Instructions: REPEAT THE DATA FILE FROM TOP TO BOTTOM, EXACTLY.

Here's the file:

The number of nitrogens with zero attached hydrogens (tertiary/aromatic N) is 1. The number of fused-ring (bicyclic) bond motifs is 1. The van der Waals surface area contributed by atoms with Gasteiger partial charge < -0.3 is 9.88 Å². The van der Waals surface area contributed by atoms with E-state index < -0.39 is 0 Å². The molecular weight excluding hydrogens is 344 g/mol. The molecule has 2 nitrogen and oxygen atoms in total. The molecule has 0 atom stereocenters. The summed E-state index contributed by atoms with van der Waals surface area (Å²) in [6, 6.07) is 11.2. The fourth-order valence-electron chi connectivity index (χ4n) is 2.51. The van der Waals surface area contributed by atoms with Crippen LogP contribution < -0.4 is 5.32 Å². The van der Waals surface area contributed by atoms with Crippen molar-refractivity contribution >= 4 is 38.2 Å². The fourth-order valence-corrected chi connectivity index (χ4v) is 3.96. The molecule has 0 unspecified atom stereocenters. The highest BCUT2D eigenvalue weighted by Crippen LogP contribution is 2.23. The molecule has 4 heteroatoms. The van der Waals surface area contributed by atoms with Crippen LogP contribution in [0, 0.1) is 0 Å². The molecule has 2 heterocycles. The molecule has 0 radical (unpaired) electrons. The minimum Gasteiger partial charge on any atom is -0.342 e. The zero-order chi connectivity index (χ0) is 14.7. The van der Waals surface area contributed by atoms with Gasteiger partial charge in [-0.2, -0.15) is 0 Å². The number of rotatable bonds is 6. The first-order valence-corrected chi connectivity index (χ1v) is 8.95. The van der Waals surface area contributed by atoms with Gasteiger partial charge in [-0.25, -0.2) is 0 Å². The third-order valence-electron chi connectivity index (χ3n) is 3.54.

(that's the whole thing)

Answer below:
The number of nitrogens with zero attached hydrogens (tertiary/aromatic N) is 1. The number of fused-ring (bicyclic) bond motifs is 1. The van der Waals surface area contributed by atoms with Gasteiger partial charge < -0.3 is 9.88 Å². The van der Waals surface area contributed by atoms with E-state index < -0.39 is 0 Å². The molecular weight excluding hydrogens is 344 g/mol. The molecule has 2 nitrogen and oxygen atoms in total. The molecule has 0 atom stereocenters. The summed E-state index contributed by atoms with van der Waals surface area (Å²) in [6, 6.07) is 11.2. The fourth-order valence-electron chi connectivity index (χ4n) is 2.51. The van der Waals surface area contributed by atoms with Crippen LogP contribution < -0.4 is 5.32 Å². The van der Waals surface area contributed by atoms with Crippen molar-refractivity contribution >= 4 is 38.2 Å². The fourth-order valence-corrected chi connectivity index (χ4v) is 3.96. The molecule has 0 unspecified atom stereocenters. The highest BCUT2D eigenvalue weighted by Crippen LogP contribution is 2.23. The molecule has 4 heteroatoms. The van der Waals surface area contributed by atoms with Crippen LogP contribution in [0, 0.1) is 0 Å². The molecule has 2 heterocycles. The molecule has 0 radical (unpaired) electrons. The minimum Gasteiger partial charge on any atom is -0.342 e. The zero-order chi connectivity index (χ0) is 14.7. The van der Waals surface area contributed by atoms with Gasteiger partial charge in [-0.2, -0.15) is 0 Å². The number of rotatable bonds is 6. The first-order valence-corrected chi connectivity index (χ1v) is 8.95. The van der Waals surface area contributed by atoms with Gasteiger partial charge in [-0.25, -0.2) is 0 Å². The third-order valence-electron chi connectivity index (χ3n) is 3.54.